Kraft suing Cracker Barrel restaurants over name
Northfield-based Kraft Foods is suing Cracker Barrel Old Country Store over the restaurant chain's plans to use the "Cracker Barrel" name on packaged ham and bacon.
Northfield-based Kraft Foods is suing Cracker Barrel Old Country Store over the restaurant chain's plans to use the "Cracker Barrel" name on packaged ham, bacon and other foods.
Kraft notes that it started using the "Cracker Barrel" name on cheese in 1954. Cracker Barrel Old Country Store Inc., which operates 620 locations around the country, was established in 1969 in Lebanon, Tenn.
Kraft says it never took any formal legal action until now because the chain had only been using the name at its own locations and online. But Kraft says Cracker Barrel Old Country Store's recent licensing agreement with a food retailer to sell foods including "assorted lunch meats, glazes, jerky and summer sausage" will cause confusion among consumers and harm the reputation of its "award-winning" Cracker Barrel cheese.
In the lawsuit, Kraft listed the hundreds of awards its cheese has won through the decades, including "17 gold medals in the New York State Fair from 1959 to 1987."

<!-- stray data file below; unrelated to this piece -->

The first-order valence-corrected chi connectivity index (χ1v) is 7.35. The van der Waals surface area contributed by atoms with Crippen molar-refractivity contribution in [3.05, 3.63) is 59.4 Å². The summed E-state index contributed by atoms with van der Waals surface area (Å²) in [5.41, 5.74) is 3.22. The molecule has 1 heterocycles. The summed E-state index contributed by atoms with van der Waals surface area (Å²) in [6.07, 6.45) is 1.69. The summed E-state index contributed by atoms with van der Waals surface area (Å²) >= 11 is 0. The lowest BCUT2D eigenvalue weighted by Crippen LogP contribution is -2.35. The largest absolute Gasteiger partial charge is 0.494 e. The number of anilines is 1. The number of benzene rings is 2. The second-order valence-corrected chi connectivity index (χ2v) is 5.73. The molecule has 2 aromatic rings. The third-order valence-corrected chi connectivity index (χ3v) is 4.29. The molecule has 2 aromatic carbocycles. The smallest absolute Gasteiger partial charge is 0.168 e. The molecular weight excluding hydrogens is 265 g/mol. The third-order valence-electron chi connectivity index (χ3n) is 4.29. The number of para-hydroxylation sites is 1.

"Due to the public acceptance, fame and great recognition of the Cracker Barrel mark, the mark has come to represent an enormous amount of goodwill for Kraft," the company said in the filing.
A representative for Cracker Barrel Old Country Store wasn't immediately available for comment. On its website, the company says the restaurants and shops are intended to evoke "America's country heritage" with home-style country food and unique gifts.
Since 2000, Kraft says Cracker Barrel cheese has generated sales of more than $100 million a year. There are now more than 20 different Cracker Barrel products in a variety of forms, including blocks, bars and slices, the company said.
Kraft also makes brands including Jell-O, Miracle Whip, Oscar Mayer and Velveeta.
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